Dynasty 101 Part Two – Stats Are For Losers
If you’ve agreed to read this piece you’ve willfully admitted to the fact that at the core of your being sits a nerd. Now, this happens to the best of us, so don’t be alarmed, but if we’ve got these nerd superpowers now we might as well use them. Baseball analytics have advanced to the point that nearly every consideration in the game can be quantified. And with a 162-game sample size per season, there is much more solidity to be taken from their metrics. While football is not near that level yet, there are a number of key metrics to look at that will give you the edge in your dynasty league competitions. Welcome to Part Two of the Dynasty 101 series. Welcome to Stats Are For Losers… Not really, dynasty statistics can help turn you into a winner!
Can’t wait for fantasy football season? Who are we kidding? It’s always dynasty time! Leagues are now forming at Fantrax.com!
QB Dynasty Statistics to Monitor
This is the single leading indicator of an incoming regression for a quarterback in fantasy circles. Season-long spikes in touchdown rate that exceed 5.5-6.5% are generally outliers and should be treated as such. For context, Aaron Rodgers and Russel Wilson are the only two modern examples of quarterbacks to match or exceed 6.0%. Patrick Mahomes had an 11.46% TD rate last year.
Completions/Attempts. Very simple, but also a very telling stat that lets you know how effective a QB is as a passer. Success rate from sites like Football Outsiders and Sharp Football Stats can add some context to this number. As a general rule, lower completion percentages must be offset by rushing production for a QB to be an effective fantasy asset.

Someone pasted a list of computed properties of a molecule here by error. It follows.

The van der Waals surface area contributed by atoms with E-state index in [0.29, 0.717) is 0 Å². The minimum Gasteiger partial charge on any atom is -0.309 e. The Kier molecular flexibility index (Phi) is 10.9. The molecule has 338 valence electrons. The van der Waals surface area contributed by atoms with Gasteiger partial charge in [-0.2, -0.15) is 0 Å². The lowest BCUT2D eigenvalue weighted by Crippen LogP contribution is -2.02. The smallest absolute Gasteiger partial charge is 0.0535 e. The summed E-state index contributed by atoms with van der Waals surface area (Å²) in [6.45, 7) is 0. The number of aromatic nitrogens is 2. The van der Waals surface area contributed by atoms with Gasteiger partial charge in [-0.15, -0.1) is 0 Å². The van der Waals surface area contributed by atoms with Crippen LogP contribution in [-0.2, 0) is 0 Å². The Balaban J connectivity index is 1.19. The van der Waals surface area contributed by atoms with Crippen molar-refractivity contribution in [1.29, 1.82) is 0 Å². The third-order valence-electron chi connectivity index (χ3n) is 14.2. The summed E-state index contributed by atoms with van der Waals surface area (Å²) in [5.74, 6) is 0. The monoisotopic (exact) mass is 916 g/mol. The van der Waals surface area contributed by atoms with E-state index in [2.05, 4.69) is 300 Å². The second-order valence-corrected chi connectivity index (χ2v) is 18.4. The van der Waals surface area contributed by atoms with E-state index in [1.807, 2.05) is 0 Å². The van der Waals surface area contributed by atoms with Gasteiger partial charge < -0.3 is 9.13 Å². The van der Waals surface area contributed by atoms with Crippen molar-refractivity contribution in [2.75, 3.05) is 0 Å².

Completion percentage over expected is a recent stat popularized by Josh Hermsmeyer on his site, Airyards.com. This compares actual completion percentage to the “expected” one, which is derived from considerations of a QBs a-DOT and level of competition faced. This helps you pinpoint passers career trajectory by attempting to separate the QB success from that of the team around him. This translates from college to the pros.
Average depth of target is just a measure of how far a QB is usually targeting his receivers down the field. The longer the pass, the more valuable the target and the more difficult it is to complete the pass intuitively.
Popularized by ProFootballReference.com, ANY/A is a measure that adds value to TDs and punishes QBs for INTs and sacks. It’s just another more accurate QBR level statistic that helps sort out elite passers from their peers.
Adjusted Sack Rate:
Found on FootballOutsiders, a team’s adjusted sack rate can tell you how much help a QB is getting from his O-line. QB hits and pass blocking efficiency are other ways to look at this to get a handle on the best pass blocking lines in the league. Year to year however, these values aren’t the most stable. That said, very few things are with only a 16-game sample size.
RB Dynasty Statistics to Monitor
Adjusted Line Yards:
Popularized by FootballOutsiders, adjusted line yards are a measure of the yards that can be attributed to OFF lines during a run play positively or negatively. OFF and DEF DVOA are also other measures to look into. DVOA is very useful midseason for start/sits.
A measure of “successful” plays based on criteria that takes down and distance into account. SharpFootballStats is the best resource for this type of information.
The first of five metrics that can be found on PlayerProfiler.com, Evaded tackles is a statistic that helps you find players that are able to overcome some loaded boxes or O-line deficiencies. This is a quantifiable representation of the “shiftiness” often mentioned in film analysis.
This metric aggregates targets and carries at the RB position but weighs targets as more valuable. This accounts for targets being “worth” more for fantasy purposes at the RB position.
Popularized by Graham Barfield of NFL.com, YC is a metric that subtracts total yards gained from yards blocked. As with any charting based metric there is some level of subjectivity to it but it helps separate talent in a way that is O-line and offense agnostic.